French Revolution Essay

Submitted By aviqar
Words: 564
Pages: 3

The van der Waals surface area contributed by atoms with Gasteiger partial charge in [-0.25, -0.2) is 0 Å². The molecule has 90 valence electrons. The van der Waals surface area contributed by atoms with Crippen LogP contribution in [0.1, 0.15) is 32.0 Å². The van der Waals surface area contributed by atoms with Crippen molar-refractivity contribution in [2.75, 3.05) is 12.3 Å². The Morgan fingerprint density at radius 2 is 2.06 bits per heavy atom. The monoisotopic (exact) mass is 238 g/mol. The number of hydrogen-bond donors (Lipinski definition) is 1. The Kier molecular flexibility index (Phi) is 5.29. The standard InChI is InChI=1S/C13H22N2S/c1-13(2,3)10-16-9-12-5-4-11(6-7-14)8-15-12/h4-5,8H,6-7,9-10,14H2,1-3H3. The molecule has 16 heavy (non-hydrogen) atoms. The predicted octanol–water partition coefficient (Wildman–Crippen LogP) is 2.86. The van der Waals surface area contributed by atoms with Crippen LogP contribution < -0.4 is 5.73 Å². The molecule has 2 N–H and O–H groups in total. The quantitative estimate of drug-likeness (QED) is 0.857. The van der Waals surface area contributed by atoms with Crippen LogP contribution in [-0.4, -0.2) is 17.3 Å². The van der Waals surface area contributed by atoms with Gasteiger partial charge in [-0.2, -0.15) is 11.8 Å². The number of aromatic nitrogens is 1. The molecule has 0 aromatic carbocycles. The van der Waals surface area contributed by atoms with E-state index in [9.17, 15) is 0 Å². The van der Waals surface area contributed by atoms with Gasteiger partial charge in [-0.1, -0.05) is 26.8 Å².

Scientific successes throughout the 1700’s eventually convinced Europeans of the power of human reason. This revolution in peoples’ thinking, known as the Enlightenment, led people to believe that the use of reason could solve any social, political, or economical problem on Earth. People like Thomas Hobbes, John Locke, and Baron de Montesquieu came about and spread new Enlightenment ideas. Montesquieu specifically praised Britain’s limited monarchy and supported three branches of government. People who believed reason could lead to a better society were known as philosophes, and created different ideas for a better government, education, and economy, and more. As a result of this revolutionary mindset during the Enlightenment, many Europeans began seriously questioning the community around them. As ideas spread like wild-fire, more and more people began demanding reforms, more specifically in the economy. Because Louis XIV left France in large debt, and a bad harvest struck the country in the late 1780’s, a financial crisis was almost inevitable. Louis XIV’s heirs were not adequate leaders and did nothing to aid the economy. The economic situation only worsened and people demanded for reforms like fairer taxes. The king refused to support the National Assembly, which represented the majority of the French population, and Parisians finally decided to take action in Versailles. Rumors that royal troops planned on occupying Paris led to more than 800 Parisians storming the Bastille fort in search of weapons. The violent storming of the Bastille, caused by a vast demand for reforms in France, sparked the French Revolution. With more power than ever before, the National Assembly began to take action. In late August it took the first step toward writing a constitution and issued the Declaration of the Rights of Man and the Citizen, which declared that all men were “born and remain free and equal in rights.” Eventually a constitution was written in 1791, which set up a limited monarchy. A Legislative Assembly had power to make laws and decide on war issues. Radicals who wanted even more reform took control of the Assembly, though, and voted on suffrage. They wanted to declare France a republic and abolish the monarchy completely. The Reign of Terror then ensued in which radicals defended the